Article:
A few words with ... Brian Dietzen, David Steinberg and Dr. Sharon Malone


Brian Dietzen of 'NCIS' on CBS

Q: You originally were hired to fill in for another actor on "NCIS," right?

A: I was taking over for a character who had been shot, but he supposedly was coming back. He didn't, and I guess it was because of me. I thought, "Man, I hope that doesn't come back karmically and bite me." But years later, the cast still seems to be clicking very well.

Q: Do you realize how huge your colleague David McCallum was during his years on "The Man From U.N.C.L.E."?

A: Yeah, he couldn't go out of his hotel room in certain cities because he would be totally mobbed. That's wild, but it's also awesome. I saw a tape of him hosting this old show called "Hullabaloo," and he did this song called "Double-O Soul." It was kind of like spoken word with this rhythmic coolness to it as he strutted around talking about secret agents. It was absolutely fantastic!

Q: You made your stage debut playing an evil elf. What the what?

A: It was a play about how kids get a great gift on Christmas morning, and then 10 minutes later they're playing more with the box. So Santa gets the idea that maybe he should just give kids boxes for Christmas, and I'm the condescending elf who warns him not to do that and he didn't listen to me. He sends out empty boxes for Christmas, and I'm the one who makes him feel like crap about himself for the rest of the show.

David Steinberg of 'Inside Comedy' on Showtime

Q: As you interview other comedians on "Inside Comedy," what are your memories of your own days as a stand-up comic?

A: When I started out, I didn't shout and holler a lot onstage, so they didn't know where to put me. I opened for jazz musicians, some of the biggest, because it was the '60s; I opened for the Modern Jazz Quartet, for Bill Evans, just incredible talents.

Other musicians would come to see these guys, and they had a language that was humorous, respectful and fun. That's what I'm trying to capture here in some way (in the series), something "inside" and interesting. The thing is to connect with everybody.

Q: It's probably not bad timing to have Billy Crystal as one of your interviewees, correct?

A: Showtime's not dumb. They said, "We're going to run that one the week before the Oscars."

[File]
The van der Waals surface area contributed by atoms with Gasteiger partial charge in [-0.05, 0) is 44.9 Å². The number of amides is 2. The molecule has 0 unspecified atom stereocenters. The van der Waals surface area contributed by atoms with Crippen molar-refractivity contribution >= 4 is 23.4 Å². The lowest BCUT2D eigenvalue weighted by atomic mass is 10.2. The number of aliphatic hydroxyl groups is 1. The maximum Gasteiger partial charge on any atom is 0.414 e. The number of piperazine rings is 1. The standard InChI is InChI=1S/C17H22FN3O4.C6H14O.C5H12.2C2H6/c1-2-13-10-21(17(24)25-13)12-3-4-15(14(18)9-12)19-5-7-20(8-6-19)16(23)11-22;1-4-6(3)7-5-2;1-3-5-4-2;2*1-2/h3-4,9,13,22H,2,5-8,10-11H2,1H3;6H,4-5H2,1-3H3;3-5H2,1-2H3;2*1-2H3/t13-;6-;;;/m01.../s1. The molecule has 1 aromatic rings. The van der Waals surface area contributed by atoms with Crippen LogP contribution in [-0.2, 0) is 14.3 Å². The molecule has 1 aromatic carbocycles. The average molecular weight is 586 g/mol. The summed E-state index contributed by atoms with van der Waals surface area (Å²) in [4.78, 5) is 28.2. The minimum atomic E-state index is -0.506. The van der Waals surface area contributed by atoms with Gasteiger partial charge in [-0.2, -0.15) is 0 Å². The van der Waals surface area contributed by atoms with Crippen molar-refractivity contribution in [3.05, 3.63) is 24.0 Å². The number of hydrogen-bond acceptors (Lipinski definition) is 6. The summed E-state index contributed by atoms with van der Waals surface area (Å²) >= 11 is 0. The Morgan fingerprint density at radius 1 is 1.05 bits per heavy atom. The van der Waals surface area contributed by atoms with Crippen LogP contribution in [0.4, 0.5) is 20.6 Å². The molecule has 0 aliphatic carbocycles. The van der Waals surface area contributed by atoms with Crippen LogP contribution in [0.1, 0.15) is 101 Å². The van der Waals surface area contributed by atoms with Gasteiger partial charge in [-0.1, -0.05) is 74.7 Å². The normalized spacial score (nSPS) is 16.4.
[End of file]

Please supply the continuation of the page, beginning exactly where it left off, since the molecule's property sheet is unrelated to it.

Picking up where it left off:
Q: How do you assess the sitcoms you've directed?

A: The "Designing Women" women knocked me out; they're spectacular comedians, their timing was so great. Then you had Helen and Paul (Hunt and Reiser, on "Mad About You"), and at first I said, "You could talk faster." And they said, "You can't talk any faster than this."

I said, "Watch (the classic movie) 'His Girl Friday,' then let's talk about it next week." And from then on, we just clipped along. Those two shows, in particular, were just a pleasure to go to work and do. I love them.

Dr. Sharon Malone of 'Slavery By Another Name' on PBS

Q: You're married to Attorney General Eric Holder, and your sister, Vivian Malone, was under the protection of the Justice Department as a student who integrated the University of Alabama. What is that legacy like?

A: When she integrated the University of Alabama in 1963, my parents had to hand her over to the Department of Justice. An attorney for the Justice Department assured my mother he would take care of her, and she had federal marshals protection for the two years she was in the University of Alabama. I lost my sister six years ago. She never spoke about it in a way that was disparaging. She said, "I am a citizen and a resident of the state of Alabama, and I have just as much right to go there as anyone else."

Q: Since your parents did not speak of the family history, how did you learn?

A: I had a few names, and was able to go on ancestry.com.

Q: What prompted you?

A: Doing research for my daughter when she was in seventh grade, and five years hence I got into someone else's family tree, and they had more information, and my mother's great-grandparents' relative had written a book on the family history. They were brought as slaves from South Carolina. When they brought them to Alabama, it was just as Alabama got statehood. I am a sixth-generation Alabaman. I know my family has been there as long as there has been an Alabama.

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